Of course a film illustrates, on a basic level, the lives of others as a means of getting us to understand more than ourselves, but it can also illustrate the life of an idea. My idea, X, is that of solipsism in an American context. A film is an artwork, and so it is the overcoming of a limit. This is the limit of our own thoughts and experiences, because a work of art helps us to think what we might not have thought, and to feel what we might not have felt. The suspension of disbelief how we ask the question “what if…?” Thus the film begins, “once upon a time in america…” and each new film fills in the dots. The downfall of this approach is that you might disagree with my chosen idea, but I will drive on anyway in the hope that we will catch a big fish in this mystic river of opinions.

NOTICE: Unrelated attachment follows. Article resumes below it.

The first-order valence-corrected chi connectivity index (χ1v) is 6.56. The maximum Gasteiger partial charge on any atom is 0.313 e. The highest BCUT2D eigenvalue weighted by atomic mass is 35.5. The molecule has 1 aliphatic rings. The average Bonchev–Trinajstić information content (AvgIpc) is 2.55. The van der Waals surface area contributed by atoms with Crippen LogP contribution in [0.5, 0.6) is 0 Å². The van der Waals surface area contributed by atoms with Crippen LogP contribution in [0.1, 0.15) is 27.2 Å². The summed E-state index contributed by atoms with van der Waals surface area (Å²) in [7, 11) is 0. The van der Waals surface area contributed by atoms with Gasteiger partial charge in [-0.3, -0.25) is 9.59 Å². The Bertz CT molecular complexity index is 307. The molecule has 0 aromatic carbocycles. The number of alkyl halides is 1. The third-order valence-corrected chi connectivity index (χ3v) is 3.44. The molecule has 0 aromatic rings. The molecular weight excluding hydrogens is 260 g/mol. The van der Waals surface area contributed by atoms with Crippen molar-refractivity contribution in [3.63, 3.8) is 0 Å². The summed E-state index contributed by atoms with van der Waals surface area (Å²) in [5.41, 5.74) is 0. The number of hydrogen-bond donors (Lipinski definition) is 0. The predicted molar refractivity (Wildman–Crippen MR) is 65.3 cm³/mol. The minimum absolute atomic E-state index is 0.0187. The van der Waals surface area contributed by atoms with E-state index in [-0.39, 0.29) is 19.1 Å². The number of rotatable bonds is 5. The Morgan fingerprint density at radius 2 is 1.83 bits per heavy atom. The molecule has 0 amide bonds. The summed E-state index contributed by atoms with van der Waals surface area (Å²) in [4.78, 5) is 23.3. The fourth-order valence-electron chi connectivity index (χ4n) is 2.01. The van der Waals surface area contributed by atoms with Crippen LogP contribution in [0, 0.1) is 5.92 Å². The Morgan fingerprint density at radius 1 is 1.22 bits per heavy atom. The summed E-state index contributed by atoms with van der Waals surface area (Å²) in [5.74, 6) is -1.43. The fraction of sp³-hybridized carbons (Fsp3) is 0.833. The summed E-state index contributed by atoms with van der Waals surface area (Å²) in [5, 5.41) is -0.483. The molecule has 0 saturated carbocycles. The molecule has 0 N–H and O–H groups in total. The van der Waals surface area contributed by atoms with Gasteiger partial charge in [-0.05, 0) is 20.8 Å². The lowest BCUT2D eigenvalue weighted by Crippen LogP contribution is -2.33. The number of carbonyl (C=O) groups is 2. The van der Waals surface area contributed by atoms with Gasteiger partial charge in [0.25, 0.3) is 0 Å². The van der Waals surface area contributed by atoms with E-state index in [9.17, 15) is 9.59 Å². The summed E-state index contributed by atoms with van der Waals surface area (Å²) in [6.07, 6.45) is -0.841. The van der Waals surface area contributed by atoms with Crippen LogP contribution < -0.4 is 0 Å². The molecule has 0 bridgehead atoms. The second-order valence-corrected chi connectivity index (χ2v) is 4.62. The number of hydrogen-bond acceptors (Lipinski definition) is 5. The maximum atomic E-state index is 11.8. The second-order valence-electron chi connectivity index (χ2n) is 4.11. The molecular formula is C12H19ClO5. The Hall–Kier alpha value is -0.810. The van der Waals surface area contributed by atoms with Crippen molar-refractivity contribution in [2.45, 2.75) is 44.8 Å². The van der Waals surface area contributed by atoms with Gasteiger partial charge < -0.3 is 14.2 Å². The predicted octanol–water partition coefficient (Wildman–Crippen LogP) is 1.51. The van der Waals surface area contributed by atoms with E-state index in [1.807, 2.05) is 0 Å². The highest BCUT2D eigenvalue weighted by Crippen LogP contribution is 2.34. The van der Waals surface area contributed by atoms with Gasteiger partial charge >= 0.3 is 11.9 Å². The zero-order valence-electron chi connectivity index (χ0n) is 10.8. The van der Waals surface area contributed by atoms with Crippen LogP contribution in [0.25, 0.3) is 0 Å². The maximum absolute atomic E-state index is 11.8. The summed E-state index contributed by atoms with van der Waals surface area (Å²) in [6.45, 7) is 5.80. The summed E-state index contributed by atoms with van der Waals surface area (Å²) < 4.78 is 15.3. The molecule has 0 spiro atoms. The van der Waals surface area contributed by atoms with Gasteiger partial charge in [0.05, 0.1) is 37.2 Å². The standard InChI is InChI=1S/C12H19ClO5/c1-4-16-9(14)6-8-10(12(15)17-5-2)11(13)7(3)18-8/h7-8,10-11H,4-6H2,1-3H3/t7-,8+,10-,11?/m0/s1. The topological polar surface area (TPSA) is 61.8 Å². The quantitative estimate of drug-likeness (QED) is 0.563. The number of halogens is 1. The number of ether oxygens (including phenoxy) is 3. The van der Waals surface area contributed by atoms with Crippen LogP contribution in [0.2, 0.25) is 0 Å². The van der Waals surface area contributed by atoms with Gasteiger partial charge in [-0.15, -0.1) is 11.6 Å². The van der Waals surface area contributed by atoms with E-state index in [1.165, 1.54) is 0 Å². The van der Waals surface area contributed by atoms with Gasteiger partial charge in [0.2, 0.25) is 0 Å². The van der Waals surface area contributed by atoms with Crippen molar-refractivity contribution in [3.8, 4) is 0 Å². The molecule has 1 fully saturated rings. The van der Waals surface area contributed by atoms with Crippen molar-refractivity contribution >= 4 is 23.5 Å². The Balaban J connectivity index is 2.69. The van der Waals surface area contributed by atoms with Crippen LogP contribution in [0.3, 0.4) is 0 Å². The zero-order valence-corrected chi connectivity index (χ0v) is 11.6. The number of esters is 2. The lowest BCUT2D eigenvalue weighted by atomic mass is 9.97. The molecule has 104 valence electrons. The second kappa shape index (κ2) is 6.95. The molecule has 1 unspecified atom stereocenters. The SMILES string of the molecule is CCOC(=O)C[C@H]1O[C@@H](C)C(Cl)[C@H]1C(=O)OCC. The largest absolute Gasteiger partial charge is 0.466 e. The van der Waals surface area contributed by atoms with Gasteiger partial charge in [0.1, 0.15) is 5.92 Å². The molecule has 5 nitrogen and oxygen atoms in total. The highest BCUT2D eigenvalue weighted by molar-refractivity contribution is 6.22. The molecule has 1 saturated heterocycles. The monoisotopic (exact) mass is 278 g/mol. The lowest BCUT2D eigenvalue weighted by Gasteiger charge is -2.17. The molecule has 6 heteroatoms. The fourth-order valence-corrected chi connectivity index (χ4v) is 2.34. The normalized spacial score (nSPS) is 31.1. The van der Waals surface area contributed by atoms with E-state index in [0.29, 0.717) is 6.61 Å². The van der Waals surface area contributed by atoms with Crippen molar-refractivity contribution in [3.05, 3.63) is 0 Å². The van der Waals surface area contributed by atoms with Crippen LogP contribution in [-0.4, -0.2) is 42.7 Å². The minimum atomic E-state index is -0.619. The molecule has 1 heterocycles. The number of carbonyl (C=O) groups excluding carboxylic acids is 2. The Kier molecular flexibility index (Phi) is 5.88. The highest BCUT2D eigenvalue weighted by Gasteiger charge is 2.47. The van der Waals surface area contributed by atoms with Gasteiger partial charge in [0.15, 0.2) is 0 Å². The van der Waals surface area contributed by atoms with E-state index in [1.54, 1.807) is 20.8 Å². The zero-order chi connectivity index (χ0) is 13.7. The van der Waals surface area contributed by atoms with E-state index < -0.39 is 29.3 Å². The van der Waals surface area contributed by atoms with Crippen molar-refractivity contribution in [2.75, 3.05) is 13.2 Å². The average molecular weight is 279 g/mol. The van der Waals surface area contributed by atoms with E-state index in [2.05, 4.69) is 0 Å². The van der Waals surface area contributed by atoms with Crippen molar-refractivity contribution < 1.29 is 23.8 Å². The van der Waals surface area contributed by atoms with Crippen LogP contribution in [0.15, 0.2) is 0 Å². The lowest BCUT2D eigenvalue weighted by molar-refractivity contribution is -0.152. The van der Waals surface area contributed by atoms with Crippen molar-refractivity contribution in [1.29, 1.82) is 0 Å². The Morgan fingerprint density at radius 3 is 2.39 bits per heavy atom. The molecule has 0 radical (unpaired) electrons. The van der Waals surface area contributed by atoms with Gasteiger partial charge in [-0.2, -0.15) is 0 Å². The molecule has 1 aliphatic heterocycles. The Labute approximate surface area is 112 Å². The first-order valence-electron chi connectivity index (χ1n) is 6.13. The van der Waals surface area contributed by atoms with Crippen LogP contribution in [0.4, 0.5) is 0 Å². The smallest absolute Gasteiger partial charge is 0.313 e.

American Psycho is where we will start, as it is what started off this conversation. My idea is that this film has been taken to represent the worst of the worst of American ideology and culture, circa the 1980s, but looking back from the 1990s (the book was published in 1991, the film released in 2000, so it’s looking at one decade from the perspective of the next). This man, Patrick Bateman, is apparently successful in all ways, but this success is used to tell us that something is very wrong with this way of life. There is an entire book predicated on this idea, The Psychopath Test, which suggests that the American dream is a nightmare for all but the ill (interview here). The camera tends to linger on Christian Bale (above) making us party to his pathological self-regard. This is so easily achieved that we don’t notice it, as the camera wallows continually in regard of Bale’s body, letting us appreciate it as sensually as he does (as if we have reversed what takes place in Peeping Tom). It’s as though we’re watching soft-core porn with suspiciously high production values. Whether this body is covered in sweat, water, suds, or blood doesn’t make a difference. All he thinks is “me me me” and all we see is “him him him”. He doesn’t need to become sympathetic as a psychopath. All he needs to be is visible. It is solipsism taken to its pure, hysterical, murderous conclusion.